There is something each way in this speech. Some regulation, which the industry has been awaiting so long that it will almost accept with relief. BUT assurances that the Australian model will not be adopted wholesale.
The Aussie model had the effect of 'harvesting' a large number of advisers - taking them out of the industry because the cost to comply was too great an investment for the level of business that they did - or the time that they had remaining in the industry.
Most of the rest of the 'independent' advice crowd went into dealer groups. At the outset most of these were independent. But the economics of a dealer group favour scale, or focus. You may be small, high cost, and niche, or large. Increasingly these groups are in part owned by financial institutions that can provide capital to build systems and processes within dealer groups.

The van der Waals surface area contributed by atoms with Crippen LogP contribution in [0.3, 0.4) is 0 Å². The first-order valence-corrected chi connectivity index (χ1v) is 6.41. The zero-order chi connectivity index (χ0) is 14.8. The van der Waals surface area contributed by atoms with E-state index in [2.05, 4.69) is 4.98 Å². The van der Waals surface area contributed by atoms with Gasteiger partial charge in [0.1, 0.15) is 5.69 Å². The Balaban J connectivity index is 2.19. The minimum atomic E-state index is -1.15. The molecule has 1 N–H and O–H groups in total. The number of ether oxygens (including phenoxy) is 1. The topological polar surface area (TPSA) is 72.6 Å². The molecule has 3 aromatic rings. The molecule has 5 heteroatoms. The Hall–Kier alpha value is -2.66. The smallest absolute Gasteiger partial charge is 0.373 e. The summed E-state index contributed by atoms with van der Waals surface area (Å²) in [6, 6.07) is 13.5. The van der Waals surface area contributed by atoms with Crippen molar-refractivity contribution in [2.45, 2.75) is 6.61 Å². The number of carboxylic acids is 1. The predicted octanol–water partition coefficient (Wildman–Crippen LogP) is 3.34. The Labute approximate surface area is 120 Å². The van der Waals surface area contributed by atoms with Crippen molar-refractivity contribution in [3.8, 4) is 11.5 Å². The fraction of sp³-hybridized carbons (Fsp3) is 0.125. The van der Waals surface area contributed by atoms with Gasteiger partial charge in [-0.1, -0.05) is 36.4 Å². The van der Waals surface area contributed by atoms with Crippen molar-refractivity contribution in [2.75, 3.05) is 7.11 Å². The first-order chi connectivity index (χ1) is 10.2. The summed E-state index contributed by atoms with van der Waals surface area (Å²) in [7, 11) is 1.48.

This does, of course, mean less independence. The disclosure model tends to be more rigorous - but with more institutional control the advice model is NOT what purists would like.
This has potential - to be good, or bad, but we are assured not too much down-side on the bad. Let's keep an eye on that task force.
The essential links on financial services regulation: